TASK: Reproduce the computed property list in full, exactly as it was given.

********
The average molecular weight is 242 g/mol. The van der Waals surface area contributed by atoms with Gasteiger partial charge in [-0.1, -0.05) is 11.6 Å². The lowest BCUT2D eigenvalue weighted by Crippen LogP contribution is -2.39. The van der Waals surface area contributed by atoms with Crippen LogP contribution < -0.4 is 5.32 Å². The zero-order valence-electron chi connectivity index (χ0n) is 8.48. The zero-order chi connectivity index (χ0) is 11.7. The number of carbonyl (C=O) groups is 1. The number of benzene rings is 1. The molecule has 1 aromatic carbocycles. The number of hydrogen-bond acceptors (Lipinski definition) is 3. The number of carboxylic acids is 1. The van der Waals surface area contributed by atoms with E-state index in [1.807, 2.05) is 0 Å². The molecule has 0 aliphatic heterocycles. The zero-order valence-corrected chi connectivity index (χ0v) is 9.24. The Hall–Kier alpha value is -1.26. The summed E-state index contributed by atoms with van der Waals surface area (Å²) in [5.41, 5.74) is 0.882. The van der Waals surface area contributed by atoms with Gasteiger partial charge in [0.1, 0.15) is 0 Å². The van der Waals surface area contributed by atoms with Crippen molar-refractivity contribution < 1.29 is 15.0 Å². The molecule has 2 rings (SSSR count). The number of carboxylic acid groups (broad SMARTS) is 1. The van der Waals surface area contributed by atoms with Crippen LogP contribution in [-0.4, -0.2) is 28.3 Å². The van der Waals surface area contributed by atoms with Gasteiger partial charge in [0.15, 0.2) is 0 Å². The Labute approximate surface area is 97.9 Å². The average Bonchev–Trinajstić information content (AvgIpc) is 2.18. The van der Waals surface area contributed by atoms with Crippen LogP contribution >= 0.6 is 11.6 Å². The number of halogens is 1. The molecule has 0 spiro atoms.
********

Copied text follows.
The average molecular weight is 242 g/mol. The van der Waals surface area contributed by atoms with Gasteiger partial charge in [-0.1, -0.05) is 11.6 Å². The lowest BCUT2D eigenvalue weighted by Crippen LogP contribution is -2.39. The van der Waals surface area contributed by atoms with Crippen LogP contribution < -0.4 is 5.32 Å². The zero-order valence-electron chi connectivity index (χ0n) is 8.48. The zero-order chi connectivity index (χ0) is 11.7. The number of carbonyl (C=O) groups is 1. The number of benzene rings is 1. The molecule has 1 aromatic carbocycles. The number of hydrogen-bond acceptors (Lipinski definition) is 3. The number of carboxylic acids is 1. The van der Waals surface area contributed by atoms with E-state index in [1.807, 2.05) is 0 Å². The molecule has 0 aliphatic heterocycles. The zero-order valence-corrected chi connectivity index (χ0v) is 9.24. The Hall–Kier alpha value is -1.26. The summed E-state index contributed by atoms with van der Waals surface area (Å²) in [5.41, 5.74) is 0.882. The van der Waals surface area contributed by atoms with Gasteiger partial charge in [0.1, 0.15) is 0 Å². The van der Waals surface area contributed by atoms with Crippen molar-refractivity contribution < 1.29 is 15.0 Å². The molecule has 2 rings (SSSR count). The number of carboxylic acid groups (broad SMARTS) is 1. The van der Waals surface area contributed by atoms with Crippen LogP contribution in [-0.4, -0.2) is 28.3 Å². The van der Waals surface area contributed by atoms with Gasteiger partial charge in [0.15, 0.2) is 0 Å². The Labute approximate surface area is 97.9 Å². The average Bonchev–Trinajstić information content (AvgIpc) is 2.18. The van der Waals surface area contributed by atoms with Crippen LogP contribution >= 0.6 is 11.6 Å². The number of halogens is 1. The molecule has 0 spiro atoms.